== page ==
@foodloveartlife This is my new health, food, art, life, instagram identity. Different from by personal, more athlete based page. My question is: what's the most direct route into talking about and changing our health? Play. Open doors and access NEW emotions, feelings, stories, about our bodies, our celebrations, our life moments. Health via food and exercise is effective, but health via play and freedom, mobility, laughter, is timeless. When I speak of health to myself, I would normally start with movement, but that stirs up a lot of negative feelings, guilt and shame, even in the elite athletes. Food does the same, but we all have to eat, and in that we all have SOME celebrational experiences. And that softens our brain- we lean into the learning when we're not pushed into knowledge. There's where art and movement come into play. The freedom of movement, the play of art, the making of your OWN moves, and crafting your own art. That can transcend time, age, expectations, in the best of scenarios. I think the confluence of these things have brought me the richest experiences. And for me, it's about the richness.
Boundaries, guidelines, structure works. We know that. But how can intentional unstructure access a different part of your brain that hasn't been touched in a while. When we personally explore our boundaries, and bust open what we can and cannot do in a safe, protected space, we can crack open some interesting experiences. Having those experiences creates some unfounded trust in ourselves. So, when we're with others, we know more clearly where our boundaries are. Make sense right? We don't know our boundaries if we don't create them ourselves. We have to set the rules, and then break them, because we're always changing.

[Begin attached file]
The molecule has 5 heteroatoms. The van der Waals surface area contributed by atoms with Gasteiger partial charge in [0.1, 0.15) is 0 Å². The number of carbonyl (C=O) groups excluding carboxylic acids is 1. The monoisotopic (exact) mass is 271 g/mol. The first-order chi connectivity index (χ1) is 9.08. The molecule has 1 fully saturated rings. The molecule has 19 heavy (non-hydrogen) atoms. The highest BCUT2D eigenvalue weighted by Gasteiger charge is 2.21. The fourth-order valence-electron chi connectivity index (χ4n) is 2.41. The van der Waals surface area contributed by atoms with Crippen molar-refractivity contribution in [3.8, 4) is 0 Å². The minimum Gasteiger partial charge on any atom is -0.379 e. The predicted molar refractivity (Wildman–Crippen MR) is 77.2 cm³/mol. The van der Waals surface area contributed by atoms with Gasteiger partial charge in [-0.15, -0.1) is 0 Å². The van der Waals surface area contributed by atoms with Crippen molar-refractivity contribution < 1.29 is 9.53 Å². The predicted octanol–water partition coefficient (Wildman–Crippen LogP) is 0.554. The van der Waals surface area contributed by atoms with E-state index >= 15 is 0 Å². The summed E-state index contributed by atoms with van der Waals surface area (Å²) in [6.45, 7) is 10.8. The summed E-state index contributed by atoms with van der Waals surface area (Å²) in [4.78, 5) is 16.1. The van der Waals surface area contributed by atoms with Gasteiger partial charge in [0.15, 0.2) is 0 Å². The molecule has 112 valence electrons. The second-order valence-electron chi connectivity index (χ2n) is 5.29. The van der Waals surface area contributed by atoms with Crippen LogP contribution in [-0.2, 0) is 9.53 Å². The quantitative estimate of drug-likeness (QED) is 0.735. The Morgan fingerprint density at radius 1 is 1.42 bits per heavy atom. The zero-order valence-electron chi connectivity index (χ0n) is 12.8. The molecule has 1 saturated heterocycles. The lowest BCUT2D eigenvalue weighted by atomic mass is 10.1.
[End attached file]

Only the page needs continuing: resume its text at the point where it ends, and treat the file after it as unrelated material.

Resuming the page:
By approaching health through food, I'm not approaching as a nutritionist, or a my new effort working with food, the kitchen, cooking, eating, gardening as a departure point to health, I started playing with color, texture, form, flavor. But I’m not a cook. I’m a highly flawed creative in the kitchen and work mostly with what I know, bypassing recipes- I don’t have the patience. My intention is to keep it fun, easy, efficient, light, full of love......so we can relax and open doors- and access other levels, peel away experiences, lay them down, crack them open, and lay some to rest.
Health through movement is not about my life as an athlete. It's about cracking open fluid, flow, open breathing moments. Range of motion, crawling, jumping, climbing, swimming, running, are how we are supposed to be moving. Bringing that back into daily life is what I want. The play- the time when we didn't think about our bodies, had no injuries, floated. Embarking on an adventure to regain our youth.
I started a food lab with my daughter. From countless hours of crafting food concoctions, mostly on the fly, infinite trips to the local coop for ingredients to concoct beautiful experiences. Rarely looking at a recipe book. We've created extraordinary experiences, tastes and conversations through food. In my creative lab, I bust open what food needs to be, and look for what experiences we need to have. Most often, it's not full of stress, long preps, restrictions, limitations, etc. My trek in food is a story of ample conflict and I'm just done with that conflict based experiences. I want more joy, lightness. I need to breathe easier. So, light recipes, shortcuts, efficiency....those are what you'll find in my vocabulary. tasty, yes. But with less labor, more dance. :) More play.